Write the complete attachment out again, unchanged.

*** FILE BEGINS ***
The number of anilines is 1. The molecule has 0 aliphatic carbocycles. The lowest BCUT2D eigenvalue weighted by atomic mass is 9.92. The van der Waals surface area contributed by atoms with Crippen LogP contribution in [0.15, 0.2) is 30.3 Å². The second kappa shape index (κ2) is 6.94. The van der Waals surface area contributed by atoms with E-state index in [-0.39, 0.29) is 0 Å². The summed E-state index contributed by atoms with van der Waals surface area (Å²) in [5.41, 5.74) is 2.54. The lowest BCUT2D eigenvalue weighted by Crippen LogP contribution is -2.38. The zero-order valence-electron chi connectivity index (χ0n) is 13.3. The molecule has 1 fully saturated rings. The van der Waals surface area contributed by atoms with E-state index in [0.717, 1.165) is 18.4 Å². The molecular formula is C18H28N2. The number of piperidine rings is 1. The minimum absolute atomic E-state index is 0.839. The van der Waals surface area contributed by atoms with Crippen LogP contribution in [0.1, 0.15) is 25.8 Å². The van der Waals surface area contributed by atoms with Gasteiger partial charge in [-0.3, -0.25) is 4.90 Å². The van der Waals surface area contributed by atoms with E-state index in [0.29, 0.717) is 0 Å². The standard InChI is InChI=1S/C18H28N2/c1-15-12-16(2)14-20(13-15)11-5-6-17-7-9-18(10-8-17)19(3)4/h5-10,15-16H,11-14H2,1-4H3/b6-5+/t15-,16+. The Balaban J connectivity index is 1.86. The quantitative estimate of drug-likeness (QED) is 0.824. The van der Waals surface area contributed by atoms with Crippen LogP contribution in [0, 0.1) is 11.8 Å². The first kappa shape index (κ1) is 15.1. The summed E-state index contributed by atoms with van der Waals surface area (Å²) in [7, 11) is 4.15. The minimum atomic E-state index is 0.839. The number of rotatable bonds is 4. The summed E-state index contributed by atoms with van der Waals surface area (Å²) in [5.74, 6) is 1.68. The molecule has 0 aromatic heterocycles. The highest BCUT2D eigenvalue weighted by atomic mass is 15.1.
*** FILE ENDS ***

The number of anilines is 1. The molecule has 0 aliphatic carbocycles. The lowest BCUT2D eigenvalue weighted by atomic mass is 9.92. The van der Waals surface area contributed by atoms with Crippen LogP contribution in [0.15, 0.2) is 30.3 Å². The second kappa shape index (κ2) is 6.94. The van der Waals surface area contributed by atoms with E-state index in [-0.39, 0.29) is 0 Å². The summed E-state index contributed by atoms with van der Waals surface area (Å²) in [5.41, 5.74) is 2.54. The lowest BCUT2D eigenvalue weighted by Crippen LogP contribution is -2.38. The zero-order valence-electron chi connectivity index (χ0n) is 13.3. The molecule has 1 fully saturated rings. The van der Waals surface area contributed by atoms with E-state index in [0.717, 1.165) is 18.4 Å². The molecular formula is C18H28N2. The number of piperidine rings is 1. The minimum absolute atomic E-state index is 0.839. The van der Waals surface area contributed by atoms with Crippen LogP contribution in [0.1, 0.15) is 25.8 Å². The van der Waals surface area contributed by atoms with Gasteiger partial charge in [-0.3, -0.25) is 4.90 Å². The van der Waals surface area contributed by atoms with E-state index in [0.29, 0.717) is 0 Å². The standard InChI is InChI=1S/C18H28N2/c1-15-12-16(2)14-20(13-15)11-5-6-17-7-9-18(10-8-17)19(3)4/h5-10,15-16H,11-14H2,1-4H3/b6-5+/t15-,16+. The Balaban J connectivity index is 1.86. The quantitative estimate of drug-likeness (QED) is 0.824. The van der Waals surface area contributed by atoms with Crippen LogP contribution in [0, 0.1) is 11.8 Å². The first kappa shape index (κ1) is 15.1. The summed E-state index contributed by atoms with van der Waals surface area (Å²) in [7, 11) is 4.15. The minimum atomic E-state index is 0.839. The number of rotatable bonds is 4. The summed E-state index contributed by atoms with van der Waals surface area (Å²) in [5.74, 6) is 1.68. The molecule has 0 aromatic heterocycles. The highest BCUT2D eigenvalue weighted by atomic mass is 15.1.